Nearly a decade ago, Amar Singh was diagnosed with depression. As a young person, preoccupied with pursuing a degree in English Literature, Amar swept his diagnosis under the rug. It wasn’t until he began to experience the consequences of this neglect - dropping out of his program, mounting physical conditions, and traversing a fragmented web of care - that Amar was faced with confronting his diagnosis.
Amar’s search for a diagnosis began after his untreated depression took a toll on his physical health, prompting a tenured voyage throughout a fragmented web of care. A confluence of bizarre and debilitating symptoms led Amar through a series of specialists, from neurologists to cardiologists, without a confirmed diagnosis.
“I felt like I was being treated like a number, [so] I went through multiple doctors within a three year period,” Amar recounted.
In British Columbia, it is not uncommon for patients to pay upwards of $100 to transfer previous records to a new primary care provider; as a young person with the inability to afford these fees, Amar’s various care providers weren’t able to consider any previous medical history, including his depression diagnosis. It was like starting from scratch with each transfer he made.
“Even though it was my health, it never felt like it belonged to me. It felt like it belonged to the doctors.” Amar’s perspective reflects a common experience where empowered decision making is stymied by lack of access to personal health information.
Although Amar never received a diagnosis for his physical symptoms, with the aid of an empathetic primary care provider, he was able to establish a holistic approach to his health that worked for him. By recognizing the co-dependence of mental and physical health, and in turn circumventing challenges posed by the health system, Amar was able to take ownership of his health.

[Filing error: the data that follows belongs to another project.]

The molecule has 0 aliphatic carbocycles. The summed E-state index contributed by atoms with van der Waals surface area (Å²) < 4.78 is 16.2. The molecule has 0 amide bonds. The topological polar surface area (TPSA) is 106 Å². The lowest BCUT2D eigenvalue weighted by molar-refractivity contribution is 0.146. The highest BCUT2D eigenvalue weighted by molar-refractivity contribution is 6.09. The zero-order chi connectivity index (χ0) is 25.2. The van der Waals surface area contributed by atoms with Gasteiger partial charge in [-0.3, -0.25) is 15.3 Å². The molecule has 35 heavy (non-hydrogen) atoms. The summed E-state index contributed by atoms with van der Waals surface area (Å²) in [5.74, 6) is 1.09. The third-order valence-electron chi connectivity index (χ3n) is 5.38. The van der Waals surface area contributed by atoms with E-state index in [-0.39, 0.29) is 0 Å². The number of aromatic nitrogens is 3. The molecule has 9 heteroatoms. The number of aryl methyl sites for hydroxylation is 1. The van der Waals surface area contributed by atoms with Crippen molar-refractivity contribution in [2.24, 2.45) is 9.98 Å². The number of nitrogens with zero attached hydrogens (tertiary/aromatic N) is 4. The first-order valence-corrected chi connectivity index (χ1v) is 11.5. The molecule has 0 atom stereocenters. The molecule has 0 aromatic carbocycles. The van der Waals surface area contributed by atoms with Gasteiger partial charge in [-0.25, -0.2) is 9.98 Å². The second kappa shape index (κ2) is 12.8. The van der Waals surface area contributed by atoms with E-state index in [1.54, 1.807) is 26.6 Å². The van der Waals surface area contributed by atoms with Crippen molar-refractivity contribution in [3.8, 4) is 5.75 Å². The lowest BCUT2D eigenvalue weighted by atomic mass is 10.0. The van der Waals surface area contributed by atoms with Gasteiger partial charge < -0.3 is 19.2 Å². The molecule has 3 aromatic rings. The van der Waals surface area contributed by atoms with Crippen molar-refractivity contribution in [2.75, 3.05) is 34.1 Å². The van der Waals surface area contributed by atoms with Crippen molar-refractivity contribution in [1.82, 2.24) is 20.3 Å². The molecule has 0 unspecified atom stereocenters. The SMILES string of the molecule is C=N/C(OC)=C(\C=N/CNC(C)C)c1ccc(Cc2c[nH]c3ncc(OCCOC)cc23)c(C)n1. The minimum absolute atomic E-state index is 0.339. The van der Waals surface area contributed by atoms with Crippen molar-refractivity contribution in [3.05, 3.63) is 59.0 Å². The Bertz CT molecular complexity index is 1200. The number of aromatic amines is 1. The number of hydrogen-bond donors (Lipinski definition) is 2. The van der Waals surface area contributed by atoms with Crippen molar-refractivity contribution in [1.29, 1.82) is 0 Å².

Recounting the earlier days of his diagnosis, ”I would intentionally keep myself busy so I didn’t have to think about things,” he reflects upon challenges that at times felt all-consuming. “Depression feels like a sense of worthlessness and emptiness,” he continues, with challenges exacerbated by social stigma surrounding mental health.
Today, Amar has negotiated a flexible work arrangement that allows him to both grow professionally and maintain his mental health. By acknowledging the physical, emotional, and spiritual, Amar has not only become an advocate for his own healthcare needs, but of the community more broadly.
With confidence in his ability to thrive, Amar feels he has a bigger role in challenging the harmful stigma surrounding mental health illnesses. “Whether your demons are depression, anxiety or what-have-you, it’s important to be able to create a safe space to have that conversation.” In spite of his former challenges affecting his mental and physical health, Amar hopes to offer this space for others to reflect and take space for their health, too.
This is part of Dot Health’s #HealthStories series, where we highlight individuals from across Canada and their experience with the healthcare system in Canada as a patient, caregiver, or advocate.
Dot Health is a Toronto-based digital health company that believes health information belongs in the hands of its owner: you. Through our web and mobile app, we empower Canadians to own and control their health data, from clinics, hospitals, labs, and pharmacies.